The two types of signals used in the Morse code include dots and dashes. (--) in the Morse Code indicates the letter M. There are 26 basic Latin letters in the International Morse Code. However, there is no distinction between upper and lower case letters.
It is an artificially created enhanced sound of -- which is “M” in the Morse code. This is a sound designed artificially. Sound of -- is like dah-dah. If you speak code in dah-dah, the morse code translator audio will convert it into “M”.
The maximum length of (-) in Morse code is up to 5 characters, which denotes the number 5. If you exceed 5 dashes, it will be considered an error and the output will be shown as #.
To blink a dash “-” in morse code with your eyes, just open and close your eyes with a pause of 1 Second. Repeat this 2 times for 2 dashes. This way you can blink “--” in morse code.
There are two basic signals, which make up the entire Morse code of the alphabet. This includes the use of dots and dashes. The representation of the dots is as the period that denotes the rapid signals. Whereas, the dashes are longer signs that are denoted by the hyphen representing the low type of the signals. There are simple ways by which you can represent the dots and dashes in the Morse code.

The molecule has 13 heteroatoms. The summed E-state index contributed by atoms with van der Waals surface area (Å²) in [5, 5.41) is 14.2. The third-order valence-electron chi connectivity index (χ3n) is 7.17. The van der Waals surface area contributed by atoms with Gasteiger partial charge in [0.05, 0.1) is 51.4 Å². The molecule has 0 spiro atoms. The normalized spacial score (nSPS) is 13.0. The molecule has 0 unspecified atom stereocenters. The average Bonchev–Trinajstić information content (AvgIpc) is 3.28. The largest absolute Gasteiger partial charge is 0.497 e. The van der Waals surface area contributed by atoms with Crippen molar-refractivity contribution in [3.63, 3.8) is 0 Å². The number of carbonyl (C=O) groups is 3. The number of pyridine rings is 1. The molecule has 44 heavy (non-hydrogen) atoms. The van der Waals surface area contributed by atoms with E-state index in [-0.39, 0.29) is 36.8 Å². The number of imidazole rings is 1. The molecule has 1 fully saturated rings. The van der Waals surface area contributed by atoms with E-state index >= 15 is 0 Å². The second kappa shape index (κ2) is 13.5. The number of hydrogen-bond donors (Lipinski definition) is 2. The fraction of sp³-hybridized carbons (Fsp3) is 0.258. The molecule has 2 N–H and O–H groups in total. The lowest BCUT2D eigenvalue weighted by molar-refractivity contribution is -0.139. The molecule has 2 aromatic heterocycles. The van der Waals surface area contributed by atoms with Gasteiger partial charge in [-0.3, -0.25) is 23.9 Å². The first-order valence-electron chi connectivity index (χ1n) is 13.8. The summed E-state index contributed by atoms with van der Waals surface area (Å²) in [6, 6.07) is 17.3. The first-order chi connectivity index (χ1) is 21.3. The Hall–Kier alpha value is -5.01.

Dashes take three times more time to speak or in the form of signals as compared to the dots. The timing difference between the dots and dashes can be counted by the length of the dot in that case. On the other hand, – is represented as M in the Morse code. You can say dah-dah to speak “--” in morse code.
The number 3 in the Morse Code has represented as ...-- and number 7 as --... in the Morse Code format. Number 3 and 7 have “--” in Morse Code Numbers in which 3 has “--” signal after “...” whereas the “--” signal is before “...” signal.
Besides writing “?” in morse code, -- appears in signals. The Punctuation mark “?” is written as “..--..” in morse code, in which -- signal comes before and after the “..” signal.
The Morse Code is a simple concept of a combination of dots (.) and dashes (-). Without the dashes, the morse code would be incomplete. Morse Code can only exist when both the symbols co-exist. There would not be any Morse Code without using dashes.
In the Morse code, the slash is used to separate words. For example, if the morse code is generated for the phrase ‘hello sir’, there would be a slash between the morse code for HELLO, that is (.... . .-.. .-.. ---) and for SIR, the code will be (... .. .-.) and for the phrase, the code would be (.... . .-.. .-.. --- / ... .. .-.) Thus, that is the use of dashes and slashes in the Morse Code.